Spending by states, at $1.7 trillion, is about 10 percent of the national GDP. State spending supports education, medical care for low income citizens, assistance to local governments and many other services. State governments are hives of economic activity. Like corporate entities, they must balance their books at the end of every year.
Tax revenues are erratic, so state budget processes must be flexible enough to make mid-year adjustments. Municipal Finance Today reported on good budget news in the recently released National Association of State Budget Officers (NASBO) report:
NASBO in its report said that after several years of recovery, they are seeing noticeable improvements in the state budget environment. Both budget cuts and gaps have decreased, states have enacted net tax cuts in two of the last three fiscal years and revenue collections have outpaced projections.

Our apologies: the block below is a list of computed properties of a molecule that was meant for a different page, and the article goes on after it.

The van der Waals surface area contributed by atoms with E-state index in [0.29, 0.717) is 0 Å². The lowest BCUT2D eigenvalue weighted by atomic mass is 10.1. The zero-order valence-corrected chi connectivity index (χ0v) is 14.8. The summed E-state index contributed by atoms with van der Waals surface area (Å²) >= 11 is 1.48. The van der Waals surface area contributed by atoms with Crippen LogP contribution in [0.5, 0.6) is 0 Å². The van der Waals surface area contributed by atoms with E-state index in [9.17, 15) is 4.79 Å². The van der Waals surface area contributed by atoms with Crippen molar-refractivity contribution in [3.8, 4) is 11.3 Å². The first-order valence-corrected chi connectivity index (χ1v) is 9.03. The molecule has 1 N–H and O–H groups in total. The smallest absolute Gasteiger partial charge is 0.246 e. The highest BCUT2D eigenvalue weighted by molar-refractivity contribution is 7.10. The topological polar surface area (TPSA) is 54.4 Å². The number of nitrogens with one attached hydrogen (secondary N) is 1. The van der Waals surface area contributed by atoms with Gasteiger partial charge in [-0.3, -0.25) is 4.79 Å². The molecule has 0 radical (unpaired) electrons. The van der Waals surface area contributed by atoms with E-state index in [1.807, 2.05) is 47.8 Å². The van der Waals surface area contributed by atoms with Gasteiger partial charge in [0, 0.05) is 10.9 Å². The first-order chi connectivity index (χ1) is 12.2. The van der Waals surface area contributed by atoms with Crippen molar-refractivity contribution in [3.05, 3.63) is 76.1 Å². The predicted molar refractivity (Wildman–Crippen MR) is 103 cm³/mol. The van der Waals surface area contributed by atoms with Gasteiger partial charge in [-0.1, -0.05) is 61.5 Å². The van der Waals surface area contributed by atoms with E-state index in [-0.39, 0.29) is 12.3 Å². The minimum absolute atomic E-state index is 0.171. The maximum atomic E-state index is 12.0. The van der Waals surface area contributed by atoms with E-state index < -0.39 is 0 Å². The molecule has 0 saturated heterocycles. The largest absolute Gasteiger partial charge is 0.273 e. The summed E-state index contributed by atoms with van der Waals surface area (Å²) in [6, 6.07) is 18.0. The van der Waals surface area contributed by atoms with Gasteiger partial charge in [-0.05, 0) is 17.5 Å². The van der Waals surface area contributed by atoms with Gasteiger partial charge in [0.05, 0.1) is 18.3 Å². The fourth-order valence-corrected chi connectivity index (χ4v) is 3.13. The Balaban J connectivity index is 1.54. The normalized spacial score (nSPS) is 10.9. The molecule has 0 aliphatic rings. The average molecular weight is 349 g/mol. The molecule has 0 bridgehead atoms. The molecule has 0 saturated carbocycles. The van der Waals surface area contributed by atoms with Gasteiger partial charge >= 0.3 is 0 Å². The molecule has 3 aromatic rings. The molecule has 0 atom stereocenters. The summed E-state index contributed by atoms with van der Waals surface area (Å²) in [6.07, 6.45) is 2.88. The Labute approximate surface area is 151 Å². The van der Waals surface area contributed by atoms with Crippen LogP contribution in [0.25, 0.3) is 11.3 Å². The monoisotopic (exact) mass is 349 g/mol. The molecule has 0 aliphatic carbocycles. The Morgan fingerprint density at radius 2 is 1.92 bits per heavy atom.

The Rockefeller Institute reported on Thursday that state revenues are growing at an increasingly slow pace:
State tax revenue growth slowed sharply in the third quarter of 2013. Year-over-year growth was 6.1 percent, based on preliminary data from the Rockefeller Institute, compared with second quarter growth of 9.0 percent and first-quarter growth of 8.6 percent. This is consistent with our prior analysis, which explained that atypical factors had driven growth up in those earlier quarters.